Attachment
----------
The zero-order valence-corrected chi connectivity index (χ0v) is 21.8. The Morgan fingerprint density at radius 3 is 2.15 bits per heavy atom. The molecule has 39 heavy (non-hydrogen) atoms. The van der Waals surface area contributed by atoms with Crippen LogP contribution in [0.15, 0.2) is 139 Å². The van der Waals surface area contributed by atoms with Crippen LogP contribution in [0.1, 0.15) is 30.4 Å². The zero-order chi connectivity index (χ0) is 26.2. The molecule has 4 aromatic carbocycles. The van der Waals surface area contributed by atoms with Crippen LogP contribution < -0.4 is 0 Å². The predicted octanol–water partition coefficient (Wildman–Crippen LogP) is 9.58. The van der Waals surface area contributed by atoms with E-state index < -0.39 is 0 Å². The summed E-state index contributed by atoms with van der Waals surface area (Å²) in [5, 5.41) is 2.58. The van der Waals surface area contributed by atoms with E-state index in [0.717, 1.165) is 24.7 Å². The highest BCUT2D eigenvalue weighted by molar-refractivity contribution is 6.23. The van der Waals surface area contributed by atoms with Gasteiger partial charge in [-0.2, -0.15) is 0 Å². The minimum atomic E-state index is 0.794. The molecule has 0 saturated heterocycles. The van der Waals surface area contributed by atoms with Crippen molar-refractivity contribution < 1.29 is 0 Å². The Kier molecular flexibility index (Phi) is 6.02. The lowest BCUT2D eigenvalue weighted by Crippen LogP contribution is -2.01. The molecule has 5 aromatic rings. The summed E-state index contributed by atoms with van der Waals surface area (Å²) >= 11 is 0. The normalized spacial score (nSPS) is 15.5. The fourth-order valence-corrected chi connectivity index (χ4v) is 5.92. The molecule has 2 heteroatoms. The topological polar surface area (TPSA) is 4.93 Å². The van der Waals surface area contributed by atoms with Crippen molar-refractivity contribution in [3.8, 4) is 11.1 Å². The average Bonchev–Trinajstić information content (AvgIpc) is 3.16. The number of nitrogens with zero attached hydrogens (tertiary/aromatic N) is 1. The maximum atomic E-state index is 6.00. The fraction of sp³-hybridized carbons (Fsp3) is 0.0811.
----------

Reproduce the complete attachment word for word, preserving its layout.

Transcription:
The zero-order valence-corrected chi connectivity index (χ0v) is 21.8. The Morgan fingerprint density at radius 3 is 2.15 bits per heavy atom. The molecule has 39 heavy (non-hydrogen) atoms. The van der Waals surface area contributed by atoms with Crippen LogP contribution in [0.15, 0.2) is 139 Å². The van der Waals surface area contributed by atoms with Crippen LogP contribution in [0.1, 0.15) is 30.4 Å². The zero-order chi connectivity index (χ0) is 26.2. The molecule has 4 aromatic carbocycles. The van der Waals surface area contributed by atoms with Crippen LogP contribution < -0.4 is 0 Å². The predicted octanol–water partition coefficient (Wildman–Crippen LogP) is 9.58. The van der Waals surface area contributed by atoms with E-state index < -0.39 is 0 Å². The summed E-state index contributed by atoms with van der Waals surface area (Å²) in [5, 5.41) is 2.58. The van der Waals surface area contributed by atoms with E-state index in [0.717, 1.165) is 24.7 Å². The highest BCUT2D eigenvalue weighted by molar-refractivity contribution is 6.23. The van der Waals surface area contributed by atoms with Gasteiger partial charge in [-0.2, -0.15) is 0 Å². The minimum atomic E-state index is 0.794. The molecule has 0 saturated heterocycles. The van der Waals surface area contributed by atoms with Crippen molar-refractivity contribution < 1.29 is 0 Å². The Kier molecular flexibility index (Phi) is 6.02. The lowest BCUT2D eigenvalue weighted by Crippen LogP contribution is -2.01. The molecule has 5 aromatic rings. The summed E-state index contributed by atoms with van der Waals surface area (Å²) >= 11 is 0. The normalized spacial score (nSPS) is 15.5. The fourth-order valence-corrected chi connectivity index (χ4v) is 5.92. The molecule has 2 heteroatoms. The topological polar surface area (TPSA) is 4.93 Å². The van der Waals surface area contributed by atoms with Crippen molar-refractivity contribution in [3.8, 4) is 11.1 Å². The average Bonchev–Trinajstić information content (AvgIpc) is 3.16. The number of nitrogens with zero attached hydrogens (tertiary/aromatic N) is 1. The maximum atomic E-state index is 6.00. The fraction of sp³-hybridized carbons (Fsp3) is 0.0811.